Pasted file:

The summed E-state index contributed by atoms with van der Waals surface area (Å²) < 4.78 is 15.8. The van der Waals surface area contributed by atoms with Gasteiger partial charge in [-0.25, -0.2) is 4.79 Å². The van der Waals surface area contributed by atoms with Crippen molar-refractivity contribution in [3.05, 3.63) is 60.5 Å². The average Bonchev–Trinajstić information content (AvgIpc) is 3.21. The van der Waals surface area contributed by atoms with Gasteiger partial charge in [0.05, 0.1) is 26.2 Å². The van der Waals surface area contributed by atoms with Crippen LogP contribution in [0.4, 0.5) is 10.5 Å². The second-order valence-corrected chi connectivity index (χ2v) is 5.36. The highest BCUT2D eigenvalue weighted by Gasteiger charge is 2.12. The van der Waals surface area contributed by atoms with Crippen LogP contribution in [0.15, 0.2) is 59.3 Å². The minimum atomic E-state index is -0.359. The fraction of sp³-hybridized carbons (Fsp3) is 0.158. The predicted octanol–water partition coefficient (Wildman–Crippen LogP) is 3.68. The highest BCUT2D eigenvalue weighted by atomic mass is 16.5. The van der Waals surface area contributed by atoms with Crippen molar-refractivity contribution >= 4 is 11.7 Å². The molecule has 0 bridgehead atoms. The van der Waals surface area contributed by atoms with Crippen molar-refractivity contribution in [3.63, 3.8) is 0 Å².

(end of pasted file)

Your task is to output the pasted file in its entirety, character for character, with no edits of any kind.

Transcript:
The summed E-state index contributed by atoms with van der Waals surface area (Å²) < 4.78 is 15.8. The van der Waals surface area contributed by atoms with Gasteiger partial charge in [-0.25, -0.2) is 4.79 Å². The van der Waals surface area contributed by atoms with Crippen molar-refractivity contribution in [3.05, 3.63) is 60.5 Å². The average Bonchev–Trinajstić information content (AvgIpc) is 3.21. The van der Waals surface area contributed by atoms with Gasteiger partial charge in [0.05, 0.1) is 26.2 Å². The van der Waals surface area contributed by atoms with Crippen LogP contribution in [0.4, 0.5) is 10.5 Å². The second-order valence-corrected chi connectivity index (χ2v) is 5.36. The highest BCUT2D eigenvalue weighted by Gasteiger charge is 2.12. The van der Waals surface area contributed by atoms with Crippen LogP contribution in [0.15, 0.2) is 59.3 Å². The minimum atomic E-state index is -0.359. The fraction of sp³-hybridized carbons (Fsp3) is 0.158. The predicted octanol–water partition coefficient (Wildman–Crippen LogP) is 3.68. The highest BCUT2D eigenvalue weighted by atomic mass is 16.5. The van der Waals surface area contributed by atoms with Crippen molar-refractivity contribution >= 4 is 11.7 Å². The molecule has 0 bridgehead atoms. The van der Waals surface area contributed by atoms with Crippen molar-refractivity contribution in [3.63, 3.8) is 0 Å².